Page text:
2020 Science Recap: The Non-COVID Edition


January 29, 2021
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Whether you optimistically jumped into the new year or took small baby steps, we can all agree that last year was one for the books. Not only did 2020 became synonymous with adversity, disappointment, and frustration, but we were inundated by dismal news for so long that we probably forgot there was any other kind. But we promise there was!

So before we completely close the book on 2020, let’s take one last look to check out just a few happier, non-COVID related stories from our science community that you may have missed.

How Old is Old?

The Murchison Meteorite, which crashed into Australia in 1969, was found to be the oldest solid material on Earth after a new study was conducted. Using a mass spectrometer, researchers calculated the effects that cosmic rays had on the atoms inside the meteorite. The microscopic grains, or stardust, were found to be around 7 billion years old, making it older than our entire solar system!

New Test for Early Diagnosis

2020 also rolled out the first blood test that checks for markers commonly associated with Alzheimer’s disease. Testing of various kinds have already been in place, however a blood test could assist in an earlier diagnosis for more patients. The hope is an earlier diagnosis will provide patients more time to prepare and help create a better quality of life, as well as provide more data for clinical trials. 

“Wonderchicken”

Illustration Credit: Phillip Krzeminski

The earliest modern bird, dubbed the “Wonderchicken,” was identified by a team of paleontologists earlier in the year. The Asteriornis maastrichtensis lived just a little over 66 million years ago, putting it in the late Cretaceous period with well-known giants such as the Tyrannosaurus rex and Triceratops. Unlike the dinosaurs, the “Wonderchicken” is believed to have survived the mass extinction event. It would have been closely related to the ancestors of quails, ducks and, of course, chickens!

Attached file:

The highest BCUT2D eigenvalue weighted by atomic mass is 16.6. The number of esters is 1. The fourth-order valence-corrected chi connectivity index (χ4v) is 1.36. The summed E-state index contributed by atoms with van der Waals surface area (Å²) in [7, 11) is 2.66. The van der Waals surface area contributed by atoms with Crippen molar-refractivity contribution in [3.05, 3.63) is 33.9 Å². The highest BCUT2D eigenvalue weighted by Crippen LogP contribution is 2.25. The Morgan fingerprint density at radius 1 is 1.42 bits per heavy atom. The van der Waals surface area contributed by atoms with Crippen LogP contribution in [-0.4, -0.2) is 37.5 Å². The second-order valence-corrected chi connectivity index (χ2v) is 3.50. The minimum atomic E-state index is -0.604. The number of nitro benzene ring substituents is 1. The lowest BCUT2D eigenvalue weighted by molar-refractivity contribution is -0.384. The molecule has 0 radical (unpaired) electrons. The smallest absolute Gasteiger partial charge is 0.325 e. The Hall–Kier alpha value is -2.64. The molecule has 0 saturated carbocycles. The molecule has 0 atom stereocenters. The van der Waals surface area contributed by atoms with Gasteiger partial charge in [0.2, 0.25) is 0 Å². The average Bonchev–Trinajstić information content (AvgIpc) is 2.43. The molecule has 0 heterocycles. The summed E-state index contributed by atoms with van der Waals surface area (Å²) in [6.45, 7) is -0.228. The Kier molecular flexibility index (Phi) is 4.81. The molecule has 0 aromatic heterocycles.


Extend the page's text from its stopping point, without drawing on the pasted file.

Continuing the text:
Rats! Nicer Than You Think?

Because everyone loves a feel-good animal story! A study from the Netherlands Institute of Neuroscience (NIN), showed that rats and humans have more in common than we think. When given the opportunity for a sweet treat, the rats in the study turned down the treat if it meant hurting another rat. This harm aversion behavior, based in moral judgement, is normally only associated with humans. So calling someone a rat isn’t quite the same insult anymore.

An 800 Year Wait

The year wrapped up with the Great Conjunction of 2020, an astronomical event that hadn’t occurred (in the night sky) in almost 800 years- which is two centuries before the printing press was invented in case you were wondering. Just after sunset on December 21st, our two largest planets, Jupiter and Saturn, could be seen so close together they almost appeared merged as one. If you missed it, no worries! You only have to wait another 60 years for the next one.

Karen
Authored By Karen Whitley

While chaperoning her nephew’s field trip in 2012, Karen decided she wanted to work at the museum as it combined her love of learning and old things. Since then she has had multiple roles in the museum, however the strangest would be creating tiny furniture for the museum’s Madagascar hissing cockroaches.

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